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November 06, 2019

N.J. high school investigating report of students dressed as slave, slave owner at Halloween party

Schools Racism
NJ slavery costume halloween Screenshot/Google Street View

A view of Watchung Hills Regional High School. Two students from the school reportedly dressed as a slave and a slave owner at a Halloween party.

A New Jersey high school is working with law enforcement to investigate reports of students dressing as an African-American slave and a slave owner at a weekend Halloween party.

Watchung Hills Regional High School District condemned the students' conduct this week in a letter from Superintendent Elizabeth Jewett. The party was outside the school and not affiliated with the school district, Jewett emphasized, but law enforcement has been involved with an investigation.

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The New Jersey Echoes-Sentinel reports that the student reportedly dressed as a slave was wearing blackface and a wig, while the student reportedly dressed as a slave owner was holding a whip. A photo of the two circulated on social media, according to the Echoes-Sentinel.

Here's a screen grab of the photo in question, which appears here to have been sent via Snapchat:

Some on social media debated whether the outfits were coordinated, according to the Echoes-Sentinel, and whether the student with a whip was actually dressed a slave owner.

Jewett said the School District plans to organize meetings with students in small groups to discuss the incident, and to "focus on the future." Participation in the discussions will be optional, according to Jewett.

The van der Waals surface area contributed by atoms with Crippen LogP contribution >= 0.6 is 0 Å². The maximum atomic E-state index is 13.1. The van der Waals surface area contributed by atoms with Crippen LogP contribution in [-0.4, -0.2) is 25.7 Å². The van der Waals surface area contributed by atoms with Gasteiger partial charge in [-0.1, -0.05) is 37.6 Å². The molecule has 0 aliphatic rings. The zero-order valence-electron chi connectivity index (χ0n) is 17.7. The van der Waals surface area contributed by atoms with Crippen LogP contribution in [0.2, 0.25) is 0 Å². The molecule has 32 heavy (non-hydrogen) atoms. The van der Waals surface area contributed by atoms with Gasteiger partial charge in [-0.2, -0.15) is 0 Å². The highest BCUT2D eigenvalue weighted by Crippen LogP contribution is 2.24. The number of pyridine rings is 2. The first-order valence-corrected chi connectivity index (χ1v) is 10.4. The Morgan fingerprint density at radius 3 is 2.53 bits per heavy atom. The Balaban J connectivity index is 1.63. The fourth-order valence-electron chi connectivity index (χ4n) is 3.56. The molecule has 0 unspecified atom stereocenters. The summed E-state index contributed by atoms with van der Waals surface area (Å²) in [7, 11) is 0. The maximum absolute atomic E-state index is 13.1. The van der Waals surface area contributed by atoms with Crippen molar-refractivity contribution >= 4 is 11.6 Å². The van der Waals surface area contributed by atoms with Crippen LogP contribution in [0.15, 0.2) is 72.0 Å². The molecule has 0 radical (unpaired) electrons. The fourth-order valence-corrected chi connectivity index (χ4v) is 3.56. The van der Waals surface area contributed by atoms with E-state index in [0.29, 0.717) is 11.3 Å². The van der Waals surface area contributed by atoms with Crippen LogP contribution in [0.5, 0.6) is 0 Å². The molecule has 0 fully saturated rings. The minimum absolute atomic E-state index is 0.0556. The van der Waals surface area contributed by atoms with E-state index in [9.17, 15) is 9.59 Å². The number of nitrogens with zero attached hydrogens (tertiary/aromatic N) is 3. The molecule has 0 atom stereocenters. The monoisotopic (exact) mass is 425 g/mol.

Jewett went on to call for the incident to become a "teachable moment" for the community:

"Hate has no place on our campus. The Watchung Hills Regional High School District seeks to develop ALL of our students into young adults who are able to demonstrate empathy, cultural sensitivity, and ethical decision-making. Toward that end, rather than responding to a hateful act with more hate, I am asking that we, as a community, work together to ensure that the racial insensitivity and inappropriateness of these students’ actions serves as a teachable moment. Let us work toward restorative, rather than retributive, justice, repairing the harm done through cooperative processes that include all stakeholders."

Jewett ended the letter with a quote from the Rev. Martin Luther King, Jr.: "Darkness cannot drive out darkness; only light can do that. Hate cannot drive out hate; only love can do that." The quote is from King's 1963 book, "Strength to Love," a collection of his sermons, according to The Atlantic.

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